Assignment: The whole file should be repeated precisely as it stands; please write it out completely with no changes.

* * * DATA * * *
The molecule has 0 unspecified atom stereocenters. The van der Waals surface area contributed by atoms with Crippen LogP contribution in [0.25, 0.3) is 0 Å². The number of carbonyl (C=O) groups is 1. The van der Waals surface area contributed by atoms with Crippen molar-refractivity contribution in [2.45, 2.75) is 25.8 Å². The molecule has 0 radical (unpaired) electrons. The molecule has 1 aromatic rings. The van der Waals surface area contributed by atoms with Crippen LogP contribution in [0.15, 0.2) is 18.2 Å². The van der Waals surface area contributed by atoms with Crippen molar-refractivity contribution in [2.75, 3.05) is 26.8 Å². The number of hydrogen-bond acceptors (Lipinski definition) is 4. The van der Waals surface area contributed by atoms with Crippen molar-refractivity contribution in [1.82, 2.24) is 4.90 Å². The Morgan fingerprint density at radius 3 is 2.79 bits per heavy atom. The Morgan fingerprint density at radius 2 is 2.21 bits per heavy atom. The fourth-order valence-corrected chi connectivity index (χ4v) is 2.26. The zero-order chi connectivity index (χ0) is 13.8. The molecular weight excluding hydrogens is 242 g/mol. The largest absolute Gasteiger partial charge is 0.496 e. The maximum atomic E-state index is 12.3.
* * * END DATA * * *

The molecule has 0 unspecified atom stereocenters. The van der Waals surface area contributed by atoms with Crippen LogP contribution in [0.25, 0.3) is 0 Å². The number of carbonyl (C=O) groups is 1. The van der Waals surface area contributed by atoms with Crippen molar-refractivity contribution in [2.45, 2.75) is 25.8 Å². The molecule has 0 radical (unpaired) electrons. The molecule has 1 aromatic rings. The van der Waals surface area contributed by atoms with Crippen LogP contribution in [0.15, 0.2) is 18.2 Å². The van der Waals surface area contributed by atoms with Crippen molar-refractivity contribution in [2.75, 3.05) is 26.8 Å². The number of hydrogen-bond acceptors (Lipinski definition) is 4. The van der Waals surface area contributed by atoms with Crippen molar-refractivity contribution in [1.82, 2.24) is 4.90 Å². The Morgan fingerprint density at radius 3 is 2.79 bits per heavy atom. The Morgan fingerprint density at radius 2 is 2.21 bits per heavy atom. The fourth-order valence-corrected chi connectivity index (χ4v) is 2.26. The zero-order chi connectivity index (χ0) is 13.8. The molecular weight excluding hydrogens is 242 g/mol. The largest absolute Gasteiger partial charge is 0.496 e. The maximum atomic E-state index is 12.3.